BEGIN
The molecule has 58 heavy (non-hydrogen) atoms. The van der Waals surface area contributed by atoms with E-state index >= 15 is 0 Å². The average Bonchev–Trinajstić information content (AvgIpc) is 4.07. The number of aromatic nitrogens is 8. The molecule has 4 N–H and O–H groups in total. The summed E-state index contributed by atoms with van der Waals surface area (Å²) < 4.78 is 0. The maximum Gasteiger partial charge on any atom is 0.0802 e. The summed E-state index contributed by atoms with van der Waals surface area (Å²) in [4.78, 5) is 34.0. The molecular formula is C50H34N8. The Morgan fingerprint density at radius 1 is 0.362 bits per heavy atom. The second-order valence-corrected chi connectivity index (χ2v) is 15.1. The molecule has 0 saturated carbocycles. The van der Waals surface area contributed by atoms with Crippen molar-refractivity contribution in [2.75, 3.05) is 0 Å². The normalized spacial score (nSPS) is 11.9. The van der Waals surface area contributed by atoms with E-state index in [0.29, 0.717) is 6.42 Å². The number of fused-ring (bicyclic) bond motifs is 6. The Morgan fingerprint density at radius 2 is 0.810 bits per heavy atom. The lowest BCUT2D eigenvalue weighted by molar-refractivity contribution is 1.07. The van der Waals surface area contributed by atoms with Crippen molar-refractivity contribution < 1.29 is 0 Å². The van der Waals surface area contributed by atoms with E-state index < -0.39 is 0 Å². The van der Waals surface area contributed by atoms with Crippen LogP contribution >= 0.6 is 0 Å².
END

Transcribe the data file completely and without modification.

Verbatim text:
The molecule has 58 heavy (non-hydrogen) atoms. The van der Waals surface area contributed by atoms with E-state index >= 15 is 0 Å². The average Bonchev–Trinajstić information content (AvgIpc) is 4.07. The number of aromatic nitrogens is 8. The molecule has 4 N–H and O–H groups in total. The summed E-state index contributed by atoms with van der Waals surface area (Å²) < 4.78 is 0. The maximum Gasteiger partial charge on any atom is 0.0802 e. The summed E-state index contributed by atoms with van der Waals surface area (Å²) in [4.78, 5) is 34.0. The molecular formula is C50H34N8. The Morgan fingerprint density at radius 1 is 0.362 bits per heavy atom. The second-order valence-corrected chi connectivity index (χ2v) is 15.1. The molecule has 0 saturated carbocycles. The van der Waals surface area contributed by atoms with Crippen molar-refractivity contribution in [2.75, 3.05) is 0 Å². The normalized spacial score (nSPS) is 11.9. The van der Waals surface area contributed by atoms with E-state index in [0.29, 0.717) is 6.42 Å². The number of fused-ring (bicyclic) bond motifs is 6. The Morgan fingerprint density at radius 2 is 0.810 bits per heavy atom. The lowest BCUT2D eigenvalue weighted by molar-refractivity contribution is 1.07. The van der Waals surface area contributed by atoms with Crippen molar-refractivity contribution < 1.29 is 0 Å². The van der Waals surface area contributed by atoms with E-state index < -0.39 is 0 Å². The van der Waals surface area contributed by atoms with Crippen LogP contribution >= 0.6 is 0 Å².